Yikes, if you want people to understand your post, use paragraphs and proper punctuation. That hurts my eyes just trying to read it.
A few points.
1.) OpenBSD has not gone 7 years without a bug. The website (www.openbsd.org
) says it has gone 7 years with only 1 remote hole in the default installation, and their definition of "remote hole" is pretty narrow. Suffice it to say, there have been plenty
of bugs in OpenBSD.
The difference is that OpenBSD audits their code vigorously and tries to stamp out an improper code practices. The OpenBSD philosophy is that proper coding practices reduces bugs, and since all bugs are potentially security holes, it also reduces security holes.
Now, I am a fanatical OpenBSD user and I have it on most of my systems, so I'm not bashing OpenBSD by any means. I'm just saying that it's not even close to accurate to believe OpenBSD never has bugs.
2.) Why hasn't *BSD caught on like Linux? Because BSD users tend to be mature developers with professional jobs and they use BSD for work and commercial products, not as a hobby. They don't try to "evangelize" like Linux users do.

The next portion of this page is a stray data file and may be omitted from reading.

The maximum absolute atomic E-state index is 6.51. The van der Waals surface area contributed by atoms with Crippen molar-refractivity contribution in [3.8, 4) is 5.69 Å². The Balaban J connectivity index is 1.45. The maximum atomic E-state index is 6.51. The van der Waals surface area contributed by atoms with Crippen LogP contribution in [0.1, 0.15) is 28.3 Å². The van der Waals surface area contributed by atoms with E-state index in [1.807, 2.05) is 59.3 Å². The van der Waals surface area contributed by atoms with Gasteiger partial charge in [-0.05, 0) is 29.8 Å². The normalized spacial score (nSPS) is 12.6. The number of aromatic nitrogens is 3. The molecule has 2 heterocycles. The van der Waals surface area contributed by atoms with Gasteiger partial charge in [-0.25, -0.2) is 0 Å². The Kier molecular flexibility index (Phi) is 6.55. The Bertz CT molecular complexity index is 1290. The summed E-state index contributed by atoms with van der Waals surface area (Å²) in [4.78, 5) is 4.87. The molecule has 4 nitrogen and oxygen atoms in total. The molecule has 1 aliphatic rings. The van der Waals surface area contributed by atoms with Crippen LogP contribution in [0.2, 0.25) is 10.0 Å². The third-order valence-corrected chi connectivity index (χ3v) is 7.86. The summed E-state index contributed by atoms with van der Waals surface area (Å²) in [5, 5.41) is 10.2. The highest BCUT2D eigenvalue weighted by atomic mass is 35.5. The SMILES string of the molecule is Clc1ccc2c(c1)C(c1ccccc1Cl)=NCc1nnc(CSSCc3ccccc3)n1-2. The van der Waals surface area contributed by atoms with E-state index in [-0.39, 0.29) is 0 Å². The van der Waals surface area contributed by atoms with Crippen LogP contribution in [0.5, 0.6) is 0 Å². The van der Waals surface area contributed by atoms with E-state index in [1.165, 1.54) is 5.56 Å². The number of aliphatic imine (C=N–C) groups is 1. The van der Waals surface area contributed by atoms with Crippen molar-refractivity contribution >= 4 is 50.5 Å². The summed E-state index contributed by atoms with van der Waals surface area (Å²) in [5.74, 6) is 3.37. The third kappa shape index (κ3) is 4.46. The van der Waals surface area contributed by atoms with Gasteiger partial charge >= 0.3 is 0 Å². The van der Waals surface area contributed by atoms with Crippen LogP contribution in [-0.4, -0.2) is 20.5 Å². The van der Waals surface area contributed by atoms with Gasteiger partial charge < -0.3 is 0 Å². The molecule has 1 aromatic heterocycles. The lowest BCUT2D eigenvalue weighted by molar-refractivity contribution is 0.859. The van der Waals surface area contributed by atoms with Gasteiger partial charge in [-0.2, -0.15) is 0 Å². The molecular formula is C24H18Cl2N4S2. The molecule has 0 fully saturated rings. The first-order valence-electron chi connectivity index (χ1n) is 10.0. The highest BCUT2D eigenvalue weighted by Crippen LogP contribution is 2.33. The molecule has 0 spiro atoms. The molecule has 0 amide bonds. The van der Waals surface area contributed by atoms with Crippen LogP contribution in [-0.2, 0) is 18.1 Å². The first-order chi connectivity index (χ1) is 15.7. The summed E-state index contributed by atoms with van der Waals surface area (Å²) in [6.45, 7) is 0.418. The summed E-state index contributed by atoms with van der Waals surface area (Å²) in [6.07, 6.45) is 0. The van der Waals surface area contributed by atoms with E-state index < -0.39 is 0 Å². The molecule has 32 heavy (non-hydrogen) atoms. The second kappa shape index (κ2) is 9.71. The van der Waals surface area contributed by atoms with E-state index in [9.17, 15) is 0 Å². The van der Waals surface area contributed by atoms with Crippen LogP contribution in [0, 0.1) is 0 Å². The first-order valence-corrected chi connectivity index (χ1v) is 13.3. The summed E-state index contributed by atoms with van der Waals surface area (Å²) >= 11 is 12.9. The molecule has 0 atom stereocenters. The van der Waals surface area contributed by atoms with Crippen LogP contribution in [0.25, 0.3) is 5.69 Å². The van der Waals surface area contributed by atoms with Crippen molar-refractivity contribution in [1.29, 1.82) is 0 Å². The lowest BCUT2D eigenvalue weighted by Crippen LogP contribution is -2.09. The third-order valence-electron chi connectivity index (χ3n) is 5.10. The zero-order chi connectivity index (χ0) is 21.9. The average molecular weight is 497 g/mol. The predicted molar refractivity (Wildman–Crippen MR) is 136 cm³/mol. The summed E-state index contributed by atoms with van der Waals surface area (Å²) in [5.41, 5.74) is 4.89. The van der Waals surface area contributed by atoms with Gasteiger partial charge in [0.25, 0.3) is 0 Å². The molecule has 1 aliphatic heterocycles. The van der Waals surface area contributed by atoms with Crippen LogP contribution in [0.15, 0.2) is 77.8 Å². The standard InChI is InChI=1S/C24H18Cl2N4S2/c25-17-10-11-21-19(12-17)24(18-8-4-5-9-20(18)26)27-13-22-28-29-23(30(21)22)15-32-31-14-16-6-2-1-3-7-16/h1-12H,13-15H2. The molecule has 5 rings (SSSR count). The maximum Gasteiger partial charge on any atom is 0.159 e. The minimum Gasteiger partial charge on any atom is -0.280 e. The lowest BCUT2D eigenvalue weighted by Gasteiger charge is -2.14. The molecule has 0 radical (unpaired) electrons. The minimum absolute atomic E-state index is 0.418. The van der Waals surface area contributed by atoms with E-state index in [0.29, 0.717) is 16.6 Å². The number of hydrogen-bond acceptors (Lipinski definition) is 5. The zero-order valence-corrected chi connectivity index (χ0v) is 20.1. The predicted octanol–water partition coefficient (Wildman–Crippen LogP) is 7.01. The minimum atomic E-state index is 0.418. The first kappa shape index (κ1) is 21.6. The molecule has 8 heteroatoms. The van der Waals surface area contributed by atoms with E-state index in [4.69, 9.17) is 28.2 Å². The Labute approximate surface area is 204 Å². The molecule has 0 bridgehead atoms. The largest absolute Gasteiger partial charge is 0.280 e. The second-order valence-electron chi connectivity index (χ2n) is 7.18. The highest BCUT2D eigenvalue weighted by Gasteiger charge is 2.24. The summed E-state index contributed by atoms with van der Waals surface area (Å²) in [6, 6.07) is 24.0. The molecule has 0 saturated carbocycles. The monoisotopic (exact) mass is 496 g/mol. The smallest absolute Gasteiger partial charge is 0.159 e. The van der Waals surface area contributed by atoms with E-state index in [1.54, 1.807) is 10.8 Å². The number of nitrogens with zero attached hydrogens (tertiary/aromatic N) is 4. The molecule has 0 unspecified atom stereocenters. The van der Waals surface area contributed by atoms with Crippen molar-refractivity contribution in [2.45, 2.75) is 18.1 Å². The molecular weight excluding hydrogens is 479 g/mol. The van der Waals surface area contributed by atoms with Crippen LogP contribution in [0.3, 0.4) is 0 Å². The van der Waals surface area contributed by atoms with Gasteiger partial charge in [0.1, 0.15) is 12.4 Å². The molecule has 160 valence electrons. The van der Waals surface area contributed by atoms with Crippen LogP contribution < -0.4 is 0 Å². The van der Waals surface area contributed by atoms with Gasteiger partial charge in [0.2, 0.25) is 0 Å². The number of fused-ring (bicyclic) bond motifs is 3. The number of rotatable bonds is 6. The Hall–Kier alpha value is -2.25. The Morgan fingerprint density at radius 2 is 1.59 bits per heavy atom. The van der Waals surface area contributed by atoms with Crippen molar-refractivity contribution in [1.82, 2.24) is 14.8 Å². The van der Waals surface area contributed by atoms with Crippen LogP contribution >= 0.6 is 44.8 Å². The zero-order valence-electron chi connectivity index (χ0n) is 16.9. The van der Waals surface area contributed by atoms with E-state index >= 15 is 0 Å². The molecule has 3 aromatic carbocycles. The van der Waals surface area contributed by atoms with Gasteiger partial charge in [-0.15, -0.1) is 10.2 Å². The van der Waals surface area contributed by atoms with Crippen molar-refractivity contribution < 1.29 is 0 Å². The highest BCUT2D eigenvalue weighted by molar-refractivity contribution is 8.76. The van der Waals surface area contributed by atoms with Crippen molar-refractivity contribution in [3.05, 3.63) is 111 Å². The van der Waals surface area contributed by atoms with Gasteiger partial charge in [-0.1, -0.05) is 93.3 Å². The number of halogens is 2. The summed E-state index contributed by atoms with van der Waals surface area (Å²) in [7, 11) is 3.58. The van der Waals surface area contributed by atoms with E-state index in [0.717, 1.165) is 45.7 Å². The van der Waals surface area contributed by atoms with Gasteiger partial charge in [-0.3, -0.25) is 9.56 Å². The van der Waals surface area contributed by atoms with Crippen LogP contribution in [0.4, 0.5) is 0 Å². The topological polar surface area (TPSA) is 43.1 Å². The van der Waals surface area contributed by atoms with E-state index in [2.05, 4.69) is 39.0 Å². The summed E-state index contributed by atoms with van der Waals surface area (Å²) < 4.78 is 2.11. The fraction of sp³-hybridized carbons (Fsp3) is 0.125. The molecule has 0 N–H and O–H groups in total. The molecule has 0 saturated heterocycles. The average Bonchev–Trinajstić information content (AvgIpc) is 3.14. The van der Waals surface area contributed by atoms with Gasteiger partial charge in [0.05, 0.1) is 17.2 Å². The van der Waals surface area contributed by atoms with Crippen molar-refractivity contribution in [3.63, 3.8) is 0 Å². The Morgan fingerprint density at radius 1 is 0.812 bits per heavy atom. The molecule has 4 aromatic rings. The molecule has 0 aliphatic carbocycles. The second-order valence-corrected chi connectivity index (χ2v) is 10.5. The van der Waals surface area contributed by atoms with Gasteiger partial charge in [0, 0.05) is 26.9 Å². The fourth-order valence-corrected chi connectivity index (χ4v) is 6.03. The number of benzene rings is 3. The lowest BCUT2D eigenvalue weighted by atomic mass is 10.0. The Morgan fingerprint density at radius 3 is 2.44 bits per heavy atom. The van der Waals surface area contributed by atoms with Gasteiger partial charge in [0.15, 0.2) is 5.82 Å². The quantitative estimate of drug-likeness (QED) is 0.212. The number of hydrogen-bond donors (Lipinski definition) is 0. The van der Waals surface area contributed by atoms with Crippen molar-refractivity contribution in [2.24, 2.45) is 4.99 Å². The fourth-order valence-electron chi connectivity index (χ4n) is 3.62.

*BSD is actually wildly popular in some areas, such as networking appliances, routers, etc. Most of the big router companies (Juniper, Cisco, etc) either use highly modified versions of BSD for their operating systems, or they followed one of the BSDs very closely when they wrote their own custom OS. *BSD is also in most network appliances, such as load balancers, IDS systems, e-mail gateway firewalls, etc...
*BSD tends to be used a lot
in commercial products, because it doesn't have the potentially sticky licensing problems that GPL code and Linux have (the BSD license essentially lets you do anything with BSD code as long as you include the BSD copyright notice).
All right, that's the last time I answer this question. Search the archives next time!